Measuring Main Streets

West Queen West

Toronto, Ontario


West Queen West is the segment of a prominent arterial road through the southern parts of the city of Toronto, specifically the part of the street between Dufferin in the west and Bathurst in the east. To its immediate west is the neighbourhood of Parkdale, to its south a mix of high-density neighbourhoods such as Liberty Village and Niagara, to the east the street leads into the entertainment district and downtown, and to the north a patchwork of lower-rise residential neighbourhoods.

The street has served as a historic westbound route in and out of Toronto’s core and has been urbanized since at least the 1850s. Historically a working-class district close to factory jobs, as the economic profile of Toronto has shifted to services and knowledge work so has West Queen West’s residential population.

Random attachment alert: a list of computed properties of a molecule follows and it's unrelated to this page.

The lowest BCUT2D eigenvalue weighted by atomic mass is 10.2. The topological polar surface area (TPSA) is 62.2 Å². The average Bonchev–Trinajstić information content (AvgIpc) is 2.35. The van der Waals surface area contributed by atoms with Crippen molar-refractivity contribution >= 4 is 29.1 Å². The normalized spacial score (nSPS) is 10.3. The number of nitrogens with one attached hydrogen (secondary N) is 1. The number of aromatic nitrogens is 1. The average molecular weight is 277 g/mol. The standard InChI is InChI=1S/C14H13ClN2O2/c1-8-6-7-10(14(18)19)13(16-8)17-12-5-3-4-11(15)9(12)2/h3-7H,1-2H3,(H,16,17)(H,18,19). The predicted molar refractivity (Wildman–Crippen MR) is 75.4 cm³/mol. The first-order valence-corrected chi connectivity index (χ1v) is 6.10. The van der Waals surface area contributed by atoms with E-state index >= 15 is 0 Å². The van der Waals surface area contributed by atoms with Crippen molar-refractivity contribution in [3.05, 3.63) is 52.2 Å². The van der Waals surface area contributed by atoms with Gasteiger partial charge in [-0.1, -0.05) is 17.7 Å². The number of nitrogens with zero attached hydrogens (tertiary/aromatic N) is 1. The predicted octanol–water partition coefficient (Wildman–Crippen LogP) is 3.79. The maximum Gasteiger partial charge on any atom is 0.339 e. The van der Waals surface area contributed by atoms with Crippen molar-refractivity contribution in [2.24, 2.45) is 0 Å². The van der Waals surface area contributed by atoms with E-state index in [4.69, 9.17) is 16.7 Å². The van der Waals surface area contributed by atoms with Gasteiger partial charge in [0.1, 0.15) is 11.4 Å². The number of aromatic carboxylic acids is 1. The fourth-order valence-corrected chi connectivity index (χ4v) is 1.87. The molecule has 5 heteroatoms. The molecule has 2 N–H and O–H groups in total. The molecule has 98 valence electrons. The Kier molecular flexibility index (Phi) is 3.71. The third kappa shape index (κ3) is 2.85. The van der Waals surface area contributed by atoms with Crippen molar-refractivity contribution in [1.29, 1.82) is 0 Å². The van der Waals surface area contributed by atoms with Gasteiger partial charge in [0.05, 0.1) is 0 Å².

Business Density
Low High
West Queen West BIA

Built Form

Most of the buildings along the street consists of mixed-use commercial and residential structures, with small-scale retail directly fronting a sidewalk. Few properties have a significant setback from their roadway and heights are limited largely to a maximum of three storeys directly on the road — though taller structures do exist immediately to the south of the street, especially in its western segment. Many properties along Queen Street have alley access to the north and south. There is also a small strip mall in the extreme western segment of the street.